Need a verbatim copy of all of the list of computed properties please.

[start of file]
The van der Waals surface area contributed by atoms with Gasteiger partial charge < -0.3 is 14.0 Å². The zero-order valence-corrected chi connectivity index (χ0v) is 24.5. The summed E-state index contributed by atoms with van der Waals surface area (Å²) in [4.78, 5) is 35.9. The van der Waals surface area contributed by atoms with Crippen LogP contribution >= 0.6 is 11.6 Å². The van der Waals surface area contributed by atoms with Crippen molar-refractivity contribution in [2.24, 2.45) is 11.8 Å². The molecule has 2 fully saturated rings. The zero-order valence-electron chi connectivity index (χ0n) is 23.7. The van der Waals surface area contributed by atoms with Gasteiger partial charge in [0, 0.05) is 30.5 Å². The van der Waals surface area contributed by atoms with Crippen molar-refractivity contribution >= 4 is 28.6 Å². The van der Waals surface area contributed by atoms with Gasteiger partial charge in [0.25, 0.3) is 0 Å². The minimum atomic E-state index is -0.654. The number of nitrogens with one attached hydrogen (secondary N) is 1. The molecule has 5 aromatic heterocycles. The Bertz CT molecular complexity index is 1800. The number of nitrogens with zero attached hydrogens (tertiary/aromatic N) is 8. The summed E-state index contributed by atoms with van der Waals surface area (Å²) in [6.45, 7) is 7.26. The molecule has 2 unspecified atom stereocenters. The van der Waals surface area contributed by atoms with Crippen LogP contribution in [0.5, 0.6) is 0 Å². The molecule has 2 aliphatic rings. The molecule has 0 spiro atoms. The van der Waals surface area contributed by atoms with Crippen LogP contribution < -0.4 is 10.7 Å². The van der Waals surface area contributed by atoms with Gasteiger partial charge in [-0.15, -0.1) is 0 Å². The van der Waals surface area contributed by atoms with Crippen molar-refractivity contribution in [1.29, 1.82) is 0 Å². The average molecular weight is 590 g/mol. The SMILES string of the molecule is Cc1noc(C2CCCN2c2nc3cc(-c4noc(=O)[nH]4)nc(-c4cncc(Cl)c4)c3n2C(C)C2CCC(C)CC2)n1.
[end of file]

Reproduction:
The van der Waals surface area contributed by atoms with Gasteiger partial charge < -0.3 is 14.0 Å². The zero-order valence-corrected chi connectivity index (χ0v) is 24.5. The summed E-state index contributed by atoms with van der Waals surface area (Å²) in [4.78, 5) is 35.9. The van der Waals surface area contributed by atoms with Crippen LogP contribution >= 0.6 is 11.6 Å². The van der Waals surface area contributed by atoms with Crippen molar-refractivity contribution in [2.24, 2.45) is 11.8 Å². The molecule has 2 fully saturated rings. The zero-order valence-electron chi connectivity index (χ0n) is 23.7. The van der Waals surface area contributed by atoms with Gasteiger partial charge in [0, 0.05) is 30.5 Å². The van der Waals surface area contributed by atoms with Crippen molar-refractivity contribution >= 4 is 28.6 Å². The van der Waals surface area contributed by atoms with Gasteiger partial charge in [0.25, 0.3) is 0 Å². The minimum atomic E-state index is -0.654. The number of nitrogens with one attached hydrogen (secondary N) is 1. The molecule has 5 aromatic heterocycles. The Bertz CT molecular complexity index is 1800. The number of nitrogens with zero attached hydrogens (tertiary/aromatic N) is 8. The summed E-state index contributed by atoms with van der Waals surface area (Å²) in [6.45, 7) is 7.26. The molecule has 2 unspecified atom stereocenters. The van der Waals surface area contributed by atoms with Crippen LogP contribution in [0.5, 0.6) is 0 Å². The molecule has 2 aliphatic rings. The molecule has 0 spiro atoms. The van der Waals surface area contributed by atoms with Crippen LogP contribution < -0.4 is 10.7 Å². The van der Waals surface area contributed by atoms with Gasteiger partial charge in [-0.15, -0.1) is 0 Å². The van der Waals surface area contributed by atoms with Crippen molar-refractivity contribution in [1.29, 1.82) is 0 Å². The average molecular weight is 590 g/mol. The SMILES string of the molecule is Cc1noc(C2CCCN2c2nc3cc(-c4noc(=O)[nH]4)nc(-c4cncc(Cl)c4)c3n2C(C)C2CCC(C)CC2)n1.